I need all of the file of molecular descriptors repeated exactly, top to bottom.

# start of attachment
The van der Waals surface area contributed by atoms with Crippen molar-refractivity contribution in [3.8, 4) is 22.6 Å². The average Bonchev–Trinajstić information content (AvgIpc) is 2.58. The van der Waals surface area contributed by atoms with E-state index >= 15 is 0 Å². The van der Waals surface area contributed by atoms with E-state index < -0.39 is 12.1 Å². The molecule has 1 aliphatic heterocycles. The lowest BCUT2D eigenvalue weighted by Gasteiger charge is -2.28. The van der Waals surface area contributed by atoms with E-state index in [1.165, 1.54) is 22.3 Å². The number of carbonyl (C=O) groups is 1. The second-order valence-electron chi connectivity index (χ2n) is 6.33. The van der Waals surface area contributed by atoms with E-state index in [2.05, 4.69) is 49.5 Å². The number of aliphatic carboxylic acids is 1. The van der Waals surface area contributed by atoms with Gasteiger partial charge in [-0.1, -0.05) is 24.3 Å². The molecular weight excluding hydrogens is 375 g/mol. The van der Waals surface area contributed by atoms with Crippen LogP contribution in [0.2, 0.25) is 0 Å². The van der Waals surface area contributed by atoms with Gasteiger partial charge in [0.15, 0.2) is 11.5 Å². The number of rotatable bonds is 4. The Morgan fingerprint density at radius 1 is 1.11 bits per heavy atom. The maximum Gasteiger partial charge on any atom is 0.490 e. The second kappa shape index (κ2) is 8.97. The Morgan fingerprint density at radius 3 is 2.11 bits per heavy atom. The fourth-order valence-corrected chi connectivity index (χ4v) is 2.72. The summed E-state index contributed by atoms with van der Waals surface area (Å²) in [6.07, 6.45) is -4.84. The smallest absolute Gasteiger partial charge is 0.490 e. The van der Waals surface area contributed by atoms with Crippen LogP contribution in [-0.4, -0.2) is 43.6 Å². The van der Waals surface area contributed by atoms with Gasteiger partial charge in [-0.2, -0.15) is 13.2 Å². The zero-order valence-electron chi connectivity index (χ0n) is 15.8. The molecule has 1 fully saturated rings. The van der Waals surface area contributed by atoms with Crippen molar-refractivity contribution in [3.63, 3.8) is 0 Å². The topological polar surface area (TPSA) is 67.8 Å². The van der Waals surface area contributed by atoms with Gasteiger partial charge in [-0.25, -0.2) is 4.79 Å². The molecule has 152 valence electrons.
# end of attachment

The van der Waals surface area contributed by atoms with Crippen molar-refractivity contribution in [3.8, 4) is 22.6 Å². The average Bonchev–Trinajstić information content (AvgIpc) is 2.58. The van der Waals surface area contributed by atoms with E-state index >= 15 is 0 Å². The van der Waals surface area contributed by atoms with E-state index < -0.39 is 12.1 Å². The molecule has 1 aliphatic heterocycles. The lowest BCUT2D eigenvalue weighted by Gasteiger charge is -2.28. The van der Waals surface area contributed by atoms with E-state index in [1.165, 1.54) is 22.3 Å². The number of carbonyl (C=O) groups is 1. The second-order valence-electron chi connectivity index (χ2n) is 6.33. The van der Waals surface area contributed by atoms with E-state index in [2.05, 4.69) is 49.5 Å². The number of aliphatic carboxylic acids is 1. The van der Waals surface area contributed by atoms with Gasteiger partial charge in [-0.1, -0.05) is 24.3 Å². The molecular weight excluding hydrogens is 375 g/mol. The van der Waals surface area contributed by atoms with Crippen LogP contribution in [0.2, 0.25) is 0 Å². The van der Waals surface area contributed by atoms with Gasteiger partial charge in [0.15, 0.2) is 11.5 Å². The number of rotatable bonds is 4. The Morgan fingerprint density at radius 1 is 1.11 bits per heavy atom. The maximum Gasteiger partial charge on any atom is 0.490 e. The second kappa shape index (κ2) is 8.97. The Morgan fingerprint density at radius 3 is 2.11 bits per heavy atom. The fourth-order valence-corrected chi connectivity index (χ4v) is 2.72. The summed E-state index contributed by atoms with van der Waals surface area (Å²) in [6.07, 6.45) is -4.84. The smallest absolute Gasteiger partial charge is 0.490 e. The van der Waals surface area contributed by atoms with Crippen LogP contribution in [-0.4, -0.2) is 43.6 Å². The van der Waals surface area contributed by atoms with Gasteiger partial charge in [-0.2, -0.15) is 13.2 Å². The zero-order valence-electron chi connectivity index (χ0n) is 15.8. The molecule has 1 fully saturated rings. The van der Waals surface area contributed by atoms with Crippen molar-refractivity contribution in [3.63, 3.8) is 0 Å². The topological polar surface area (TPSA) is 67.8 Å². The van der Waals surface area contributed by atoms with Gasteiger partial charge in [-0.25, -0.2) is 4.79 Å². The molecule has 152 valence electrons.